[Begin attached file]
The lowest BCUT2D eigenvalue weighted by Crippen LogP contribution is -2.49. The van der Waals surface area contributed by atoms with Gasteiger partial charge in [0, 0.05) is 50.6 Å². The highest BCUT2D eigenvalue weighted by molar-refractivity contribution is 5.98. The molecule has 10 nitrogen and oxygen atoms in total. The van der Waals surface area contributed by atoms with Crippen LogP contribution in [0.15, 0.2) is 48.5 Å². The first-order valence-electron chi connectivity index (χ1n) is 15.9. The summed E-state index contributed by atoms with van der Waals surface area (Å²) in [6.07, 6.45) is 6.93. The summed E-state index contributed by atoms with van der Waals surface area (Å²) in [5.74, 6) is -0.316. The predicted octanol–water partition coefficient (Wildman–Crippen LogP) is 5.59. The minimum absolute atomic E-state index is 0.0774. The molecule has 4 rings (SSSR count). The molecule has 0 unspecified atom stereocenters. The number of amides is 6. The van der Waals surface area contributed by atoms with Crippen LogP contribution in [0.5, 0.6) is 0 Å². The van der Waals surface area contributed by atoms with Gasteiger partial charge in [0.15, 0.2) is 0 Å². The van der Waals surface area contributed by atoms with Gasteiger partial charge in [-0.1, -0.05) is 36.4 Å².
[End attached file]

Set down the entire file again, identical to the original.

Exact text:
The lowest BCUT2D eigenvalue weighted by Crippen LogP contribution is -2.49. The van der Waals surface area contributed by atoms with Gasteiger partial charge in [0, 0.05) is 50.6 Å². The highest BCUT2D eigenvalue weighted by molar-refractivity contribution is 5.98. The molecule has 10 nitrogen and oxygen atoms in total. The van der Waals surface area contributed by atoms with Crippen LogP contribution in [0.15, 0.2) is 48.5 Å². The first-order valence-electron chi connectivity index (χ1n) is 15.9. The summed E-state index contributed by atoms with van der Waals surface area (Å²) in [6.07, 6.45) is 6.93. The summed E-state index contributed by atoms with van der Waals surface area (Å²) in [5.74, 6) is -0.316. The predicted octanol–water partition coefficient (Wildman–Crippen LogP) is 5.59. The minimum absolute atomic E-state index is 0.0774. The molecule has 4 rings (SSSR count). The molecule has 0 unspecified atom stereocenters. The number of amides is 6. The van der Waals surface area contributed by atoms with Crippen LogP contribution in [0.5, 0.6) is 0 Å². The van der Waals surface area contributed by atoms with Gasteiger partial charge in [0.15, 0.2) is 0 Å². The van der Waals surface area contributed by atoms with Gasteiger partial charge in [-0.1, -0.05) is 36.4 Å².